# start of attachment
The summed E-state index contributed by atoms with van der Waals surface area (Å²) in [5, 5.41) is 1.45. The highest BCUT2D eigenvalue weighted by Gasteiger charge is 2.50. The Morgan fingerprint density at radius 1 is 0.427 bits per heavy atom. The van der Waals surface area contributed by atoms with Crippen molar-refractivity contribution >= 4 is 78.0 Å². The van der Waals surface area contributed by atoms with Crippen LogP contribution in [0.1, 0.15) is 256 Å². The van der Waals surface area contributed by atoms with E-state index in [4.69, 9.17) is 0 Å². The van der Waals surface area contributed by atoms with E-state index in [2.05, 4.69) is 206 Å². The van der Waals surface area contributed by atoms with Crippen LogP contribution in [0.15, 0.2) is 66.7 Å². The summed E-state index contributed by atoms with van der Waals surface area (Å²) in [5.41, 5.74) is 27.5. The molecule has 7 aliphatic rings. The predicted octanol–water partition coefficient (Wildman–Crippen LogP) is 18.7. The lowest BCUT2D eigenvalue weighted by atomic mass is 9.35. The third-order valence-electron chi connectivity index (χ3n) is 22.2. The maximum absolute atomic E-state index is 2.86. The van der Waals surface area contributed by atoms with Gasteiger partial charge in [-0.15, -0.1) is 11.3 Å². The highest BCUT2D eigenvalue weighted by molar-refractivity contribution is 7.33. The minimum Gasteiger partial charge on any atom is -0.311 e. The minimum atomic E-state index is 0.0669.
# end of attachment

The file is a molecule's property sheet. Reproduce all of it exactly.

The summed E-state index contributed by atoms with van der Waals surface area (Å²) in [5, 5.41) is 1.45. The highest BCUT2D eigenvalue weighted by Gasteiger charge is 2.50. The Morgan fingerprint density at radius 1 is 0.427 bits per heavy atom. The van der Waals surface area contributed by atoms with Crippen molar-refractivity contribution >= 4 is 78.0 Å². The van der Waals surface area contributed by atoms with Crippen LogP contribution in [0.1, 0.15) is 256 Å². The van der Waals surface area contributed by atoms with E-state index in [4.69, 9.17) is 0 Å². The van der Waals surface area contributed by atoms with E-state index in [2.05, 4.69) is 206 Å². The van der Waals surface area contributed by atoms with Crippen LogP contribution in [0.15, 0.2) is 66.7 Å². The summed E-state index contributed by atoms with van der Waals surface area (Å²) in [5.41, 5.74) is 27.5. The molecule has 7 aliphatic rings. The predicted octanol–water partition coefficient (Wildman–Crippen LogP) is 18.7. The lowest BCUT2D eigenvalue weighted by atomic mass is 9.35. The third-order valence-electron chi connectivity index (χ3n) is 22.2. The maximum absolute atomic E-state index is 2.86. The van der Waals surface area contributed by atoms with Gasteiger partial charge in [-0.15, -0.1) is 11.3 Å². The highest BCUT2D eigenvalue weighted by molar-refractivity contribution is 7.33. The minimum Gasteiger partial charge on any atom is -0.311 e. The minimum atomic E-state index is 0.0669.